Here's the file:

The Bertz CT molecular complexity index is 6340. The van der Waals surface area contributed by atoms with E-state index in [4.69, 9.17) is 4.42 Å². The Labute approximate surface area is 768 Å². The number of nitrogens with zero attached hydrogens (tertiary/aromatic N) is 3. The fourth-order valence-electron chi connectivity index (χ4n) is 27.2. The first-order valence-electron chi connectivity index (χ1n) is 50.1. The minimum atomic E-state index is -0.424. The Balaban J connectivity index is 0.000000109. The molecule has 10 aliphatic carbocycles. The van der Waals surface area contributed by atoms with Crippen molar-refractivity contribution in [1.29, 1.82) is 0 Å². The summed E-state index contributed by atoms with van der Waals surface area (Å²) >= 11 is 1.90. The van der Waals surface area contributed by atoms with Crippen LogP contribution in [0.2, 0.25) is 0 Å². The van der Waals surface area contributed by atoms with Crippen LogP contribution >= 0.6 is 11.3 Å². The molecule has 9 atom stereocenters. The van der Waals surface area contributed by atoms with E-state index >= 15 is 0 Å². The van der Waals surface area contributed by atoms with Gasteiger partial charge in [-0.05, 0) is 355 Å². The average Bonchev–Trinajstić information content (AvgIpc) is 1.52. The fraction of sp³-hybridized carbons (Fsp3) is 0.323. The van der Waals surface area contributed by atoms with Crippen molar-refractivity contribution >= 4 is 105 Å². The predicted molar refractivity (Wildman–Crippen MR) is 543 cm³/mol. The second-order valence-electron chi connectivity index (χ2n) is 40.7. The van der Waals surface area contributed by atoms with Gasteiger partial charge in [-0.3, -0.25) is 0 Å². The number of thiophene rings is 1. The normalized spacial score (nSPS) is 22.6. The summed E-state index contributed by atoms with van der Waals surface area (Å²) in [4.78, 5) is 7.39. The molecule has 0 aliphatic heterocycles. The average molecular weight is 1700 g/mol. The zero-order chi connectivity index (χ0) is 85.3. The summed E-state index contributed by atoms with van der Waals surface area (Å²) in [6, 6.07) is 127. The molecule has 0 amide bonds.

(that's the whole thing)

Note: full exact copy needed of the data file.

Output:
The Bertz CT molecular complexity index is 6340. The van der Waals surface area contributed by atoms with E-state index in [4.69, 9.17) is 4.42 Å². The Labute approximate surface area is 768 Å². The number of nitrogens with zero attached hydrogens (tertiary/aromatic N) is 3. The fourth-order valence-electron chi connectivity index (χ4n) is 27.2. The first-order valence-electron chi connectivity index (χ1n) is 50.1. The minimum atomic E-state index is -0.424. The Balaban J connectivity index is 0.000000109. The molecule has 10 aliphatic carbocycles. The van der Waals surface area contributed by atoms with Crippen molar-refractivity contribution in [1.29, 1.82) is 0 Å². The summed E-state index contributed by atoms with van der Waals surface area (Å²) >= 11 is 1.90. The van der Waals surface area contributed by atoms with Crippen LogP contribution in [0.2, 0.25) is 0 Å². The van der Waals surface area contributed by atoms with Crippen LogP contribution >= 0.6 is 11.3 Å². The molecule has 9 atom stereocenters. The van der Waals surface area contributed by atoms with E-state index >= 15 is 0 Å². The van der Waals surface area contributed by atoms with Gasteiger partial charge in [-0.05, 0) is 355 Å². The average Bonchev–Trinajstić information content (AvgIpc) is 1.52. The fraction of sp³-hybridized carbons (Fsp3) is 0.323. The van der Waals surface area contributed by atoms with Crippen molar-refractivity contribution >= 4 is 105 Å². The predicted molar refractivity (Wildman–Crippen MR) is 543 cm³/mol. The second-order valence-electron chi connectivity index (χ2n) is 40.7. The van der Waals surface area contributed by atoms with Gasteiger partial charge in [-0.3, -0.25) is 0 Å². The number of thiophene rings is 1. The normalized spacial score (nSPS) is 22.6. The summed E-state index contributed by atoms with van der Waals surface area (Å²) in [4.78, 5) is 7.39. The molecule has 0 aliphatic heterocycles. The average molecular weight is 1700 g/mol. The zero-order chi connectivity index (χ0) is 85.3. The summed E-state index contributed by atoms with van der Waals surface area (Å²) in [6, 6.07) is 127. The molecule has 0 amide bonds.